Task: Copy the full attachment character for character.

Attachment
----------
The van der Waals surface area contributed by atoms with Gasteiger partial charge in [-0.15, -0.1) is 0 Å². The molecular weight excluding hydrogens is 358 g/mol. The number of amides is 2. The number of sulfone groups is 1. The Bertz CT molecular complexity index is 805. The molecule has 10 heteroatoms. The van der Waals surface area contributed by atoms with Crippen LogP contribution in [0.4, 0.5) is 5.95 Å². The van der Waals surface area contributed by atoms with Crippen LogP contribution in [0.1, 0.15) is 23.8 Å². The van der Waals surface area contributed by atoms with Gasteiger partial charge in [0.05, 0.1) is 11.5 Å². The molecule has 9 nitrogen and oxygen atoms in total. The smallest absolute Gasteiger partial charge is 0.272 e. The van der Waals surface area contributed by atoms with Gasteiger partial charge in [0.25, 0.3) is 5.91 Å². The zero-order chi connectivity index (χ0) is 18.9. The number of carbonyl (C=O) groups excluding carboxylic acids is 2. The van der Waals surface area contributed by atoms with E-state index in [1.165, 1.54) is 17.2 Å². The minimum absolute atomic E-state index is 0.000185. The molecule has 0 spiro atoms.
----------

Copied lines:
The van der Waals surface area contributed by atoms with Gasteiger partial charge in [-0.15, -0.1) is 0 Å². The molecular weight excluding hydrogens is 358 g/mol. The number of amides is 2. The number of sulfone groups is 1. The Bertz CT molecular complexity index is 805. The molecule has 10 heteroatoms. The van der Waals surface area contributed by atoms with Crippen LogP contribution in [0.4, 0.5) is 5.95 Å². The van der Waals surface area contributed by atoms with Crippen LogP contribution in [0.1, 0.15) is 23.8 Å². The van der Waals surface area contributed by atoms with Gasteiger partial charge in [0.05, 0.1) is 11.5 Å². The molecule has 9 nitrogen and oxygen atoms in total. The smallest absolute Gasteiger partial charge is 0.272 e. The van der Waals surface area contributed by atoms with Gasteiger partial charge in [0.25, 0.3) is 5.91 Å². The zero-order chi connectivity index (χ0) is 18.9. The number of carbonyl (C=O) groups excluding carboxylic acids is 2. The van der Waals surface area contributed by atoms with E-state index in [1.165, 1.54) is 17.2 Å². The minimum absolute atomic E-state index is 0.000185. The molecule has 0 spiro atoms.